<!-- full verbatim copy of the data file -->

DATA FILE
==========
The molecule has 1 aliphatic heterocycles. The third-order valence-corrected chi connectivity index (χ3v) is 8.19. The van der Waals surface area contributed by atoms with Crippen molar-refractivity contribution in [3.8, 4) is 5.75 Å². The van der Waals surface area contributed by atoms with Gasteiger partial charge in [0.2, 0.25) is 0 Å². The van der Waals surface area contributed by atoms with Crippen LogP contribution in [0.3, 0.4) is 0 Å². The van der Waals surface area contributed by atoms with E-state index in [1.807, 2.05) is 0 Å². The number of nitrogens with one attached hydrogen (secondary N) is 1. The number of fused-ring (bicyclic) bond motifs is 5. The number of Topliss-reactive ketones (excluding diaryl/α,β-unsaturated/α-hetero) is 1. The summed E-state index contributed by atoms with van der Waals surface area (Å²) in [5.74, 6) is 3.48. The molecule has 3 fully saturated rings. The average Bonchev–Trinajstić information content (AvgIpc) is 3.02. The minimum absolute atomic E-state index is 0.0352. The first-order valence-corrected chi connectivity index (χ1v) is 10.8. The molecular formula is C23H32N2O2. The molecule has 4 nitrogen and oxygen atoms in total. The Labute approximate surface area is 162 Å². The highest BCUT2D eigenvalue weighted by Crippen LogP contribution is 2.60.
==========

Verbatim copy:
The molecule has 1 aliphatic heterocycles. The third-order valence-corrected chi connectivity index (χ3v) is 8.19. The van der Waals surface area contributed by atoms with Crippen molar-refractivity contribution in [3.8, 4) is 5.75 Å². The van der Waals surface area contributed by atoms with Gasteiger partial charge in [0.2, 0.25) is 0 Å². The van der Waals surface area contributed by atoms with Crippen LogP contribution in [0.3, 0.4) is 0 Å². The van der Waals surface area contributed by atoms with E-state index in [1.807, 2.05) is 0 Å². The number of nitrogens with one attached hydrogen (secondary N) is 1. The number of fused-ring (bicyclic) bond motifs is 5. The number of Topliss-reactive ketones (excluding diaryl/α,β-unsaturated/α-hetero) is 1. The summed E-state index contributed by atoms with van der Waals surface area (Å²) in [5.74, 6) is 3.48. The molecule has 3 fully saturated rings. The average Bonchev–Trinajstić information content (AvgIpc) is 3.02. The minimum absolute atomic E-state index is 0.0352. The first-order valence-corrected chi connectivity index (χ1v) is 10.8. The molecular formula is C23H32N2O2. The molecule has 4 nitrogen and oxygen atoms in total. The Labute approximate surface area is 162 Å². The highest BCUT2D eigenvalue weighted by Crippen LogP contribution is 2.60.